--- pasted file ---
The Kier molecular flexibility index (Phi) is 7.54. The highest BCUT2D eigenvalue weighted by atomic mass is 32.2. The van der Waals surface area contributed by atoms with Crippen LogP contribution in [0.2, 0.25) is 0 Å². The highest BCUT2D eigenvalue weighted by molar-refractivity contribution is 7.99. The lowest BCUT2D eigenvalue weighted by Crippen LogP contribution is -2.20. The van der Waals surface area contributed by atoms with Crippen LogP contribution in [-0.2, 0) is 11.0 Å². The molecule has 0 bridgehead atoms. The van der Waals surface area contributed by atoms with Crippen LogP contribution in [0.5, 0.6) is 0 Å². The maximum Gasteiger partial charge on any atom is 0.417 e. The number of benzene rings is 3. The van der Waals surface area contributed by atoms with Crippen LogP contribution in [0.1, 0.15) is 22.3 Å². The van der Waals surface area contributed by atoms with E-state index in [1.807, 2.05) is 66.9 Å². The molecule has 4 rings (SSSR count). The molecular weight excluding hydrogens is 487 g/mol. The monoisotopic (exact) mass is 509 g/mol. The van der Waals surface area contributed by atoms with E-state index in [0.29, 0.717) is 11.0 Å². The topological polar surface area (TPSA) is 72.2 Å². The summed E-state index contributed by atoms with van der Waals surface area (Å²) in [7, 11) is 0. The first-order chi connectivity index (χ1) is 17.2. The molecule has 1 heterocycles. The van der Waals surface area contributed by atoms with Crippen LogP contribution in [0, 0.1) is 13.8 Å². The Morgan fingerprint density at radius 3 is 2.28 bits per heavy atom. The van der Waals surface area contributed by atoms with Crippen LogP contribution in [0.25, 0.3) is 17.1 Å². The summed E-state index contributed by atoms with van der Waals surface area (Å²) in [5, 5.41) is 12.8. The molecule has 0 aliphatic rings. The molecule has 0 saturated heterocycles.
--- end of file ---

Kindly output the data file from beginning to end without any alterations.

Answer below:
The Kier molecular flexibility index (Phi) is 7.54. The highest BCUT2D eigenvalue weighted by atomic mass is 32.2. The van der Waals surface area contributed by atoms with Crippen LogP contribution in [0.2, 0.25) is 0 Å². The highest BCUT2D eigenvalue weighted by molar-refractivity contribution is 7.99. The lowest BCUT2D eigenvalue weighted by Crippen LogP contribution is -2.20. The van der Waals surface area contributed by atoms with Crippen LogP contribution in [-0.2, 0) is 11.0 Å². The molecule has 0 bridgehead atoms. The van der Waals surface area contributed by atoms with Crippen LogP contribution in [0.5, 0.6) is 0 Å². The maximum Gasteiger partial charge on any atom is 0.417 e. The number of benzene rings is 3. The van der Waals surface area contributed by atoms with Crippen LogP contribution in [0.1, 0.15) is 22.3 Å². The van der Waals surface area contributed by atoms with E-state index in [1.807, 2.05) is 66.9 Å². The molecule has 4 rings (SSSR count). The molecular weight excluding hydrogens is 487 g/mol. The monoisotopic (exact) mass is 509 g/mol. The van der Waals surface area contributed by atoms with E-state index in [0.29, 0.717) is 11.0 Å². The topological polar surface area (TPSA) is 72.2 Å². The summed E-state index contributed by atoms with van der Waals surface area (Å²) in [7, 11) is 0. The first-order chi connectivity index (χ1) is 17.2. The molecule has 1 heterocycles. The van der Waals surface area contributed by atoms with Crippen LogP contribution in [0, 0.1) is 13.8 Å². The Morgan fingerprint density at radius 3 is 2.28 bits per heavy atom. The van der Waals surface area contributed by atoms with Crippen LogP contribution in [0.25, 0.3) is 17.1 Å². The summed E-state index contributed by atoms with van der Waals surface area (Å²) in [5, 5.41) is 12.8. The molecule has 0 aliphatic rings. The molecule has 0 saturated heterocycles.